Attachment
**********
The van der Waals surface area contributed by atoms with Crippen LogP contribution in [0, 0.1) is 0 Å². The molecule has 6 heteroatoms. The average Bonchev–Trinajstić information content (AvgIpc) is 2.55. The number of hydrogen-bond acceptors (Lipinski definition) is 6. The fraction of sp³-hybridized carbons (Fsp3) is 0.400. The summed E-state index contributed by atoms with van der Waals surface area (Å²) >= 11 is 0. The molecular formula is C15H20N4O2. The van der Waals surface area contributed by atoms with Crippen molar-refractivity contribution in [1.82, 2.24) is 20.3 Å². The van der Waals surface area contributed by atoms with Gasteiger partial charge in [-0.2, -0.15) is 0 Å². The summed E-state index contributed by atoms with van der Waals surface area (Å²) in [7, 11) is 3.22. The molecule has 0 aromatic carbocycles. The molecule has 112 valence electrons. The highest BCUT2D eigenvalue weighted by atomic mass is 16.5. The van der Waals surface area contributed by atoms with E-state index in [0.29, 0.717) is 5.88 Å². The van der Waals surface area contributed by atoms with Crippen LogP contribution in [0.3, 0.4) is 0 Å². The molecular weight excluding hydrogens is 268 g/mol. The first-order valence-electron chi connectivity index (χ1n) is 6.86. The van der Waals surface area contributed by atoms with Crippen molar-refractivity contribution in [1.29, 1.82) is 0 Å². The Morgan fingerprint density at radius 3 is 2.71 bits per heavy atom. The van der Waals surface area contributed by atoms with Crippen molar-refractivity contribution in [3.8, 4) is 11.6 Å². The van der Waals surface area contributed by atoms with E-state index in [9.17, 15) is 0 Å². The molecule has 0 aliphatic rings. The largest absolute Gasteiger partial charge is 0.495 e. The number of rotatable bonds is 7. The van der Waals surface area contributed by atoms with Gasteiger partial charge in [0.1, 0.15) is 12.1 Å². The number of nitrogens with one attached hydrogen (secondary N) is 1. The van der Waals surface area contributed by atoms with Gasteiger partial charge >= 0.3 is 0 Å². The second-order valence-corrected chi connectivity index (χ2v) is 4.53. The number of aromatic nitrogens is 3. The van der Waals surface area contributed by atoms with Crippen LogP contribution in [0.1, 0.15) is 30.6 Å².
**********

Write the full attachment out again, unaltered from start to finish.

The van der Waals surface area contributed by atoms with Crippen LogP contribution in [0, 0.1) is 0 Å². The molecule has 6 heteroatoms. The average Bonchev–Trinajstić information content (AvgIpc) is 2.55. The number of hydrogen-bond acceptors (Lipinski definition) is 6. The fraction of sp³-hybridized carbons (Fsp3) is 0.400. The summed E-state index contributed by atoms with van der Waals surface area (Å²) >= 11 is 0. The molecular formula is C15H20N4O2. The van der Waals surface area contributed by atoms with Crippen molar-refractivity contribution in [1.82, 2.24) is 20.3 Å². The van der Waals surface area contributed by atoms with Gasteiger partial charge in [-0.2, -0.15) is 0 Å². The summed E-state index contributed by atoms with van der Waals surface area (Å²) in [7, 11) is 3.22. The molecule has 0 aromatic carbocycles. The molecule has 112 valence electrons. The highest BCUT2D eigenvalue weighted by atomic mass is 16.5. The van der Waals surface area contributed by atoms with E-state index in [0.29, 0.717) is 5.88 Å². The van der Waals surface area contributed by atoms with Crippen LogP contribution in [0.3, 0.4) is 0 Å². The molecular weight excluding hydrogens is 268 g/mol. The first-order valence-electron chi connectivity index (χ1n) is 6.86. The van der Waals surface area contributed by atoms with Crippen molar-refractivity contribution in [1.29, 1.82) is 0 Å². The Morgan fingerprint density at radius 3 is 2.71 bits per heavy atom. The van der Waals surface area contributed by atoms with Crippen molar-refractivity contribution in [3.8, 4) is 11.6 Å². The van der Waals surface area contributed by atoms with E-state index in [9.17, 15) is 0 Å². The molecule has 0 aliphatic rings. The largest absolute Gasteiger partial charge is 0.495 e. The number of rotatable bonds is 7. The van der Waals surface area contributed by atoms with Gasteiger partial charge in [0.1, 0.15) is 12.1 Å². The number of nitrogens with one attached hydrogen (secondary N) is 1. The van der Waals surface area contributed by atoms with Gasteiger partial charge >= 0.3 is 0 Å². The second-order valence-corrected chi connectivity index (χ2v) is 4.53. The number of aromatic nitrogens is 3. The van der Waals surface area contributed by atoms with Crippen LogP contribution in [0.1, 0.15) is 30.6 Å².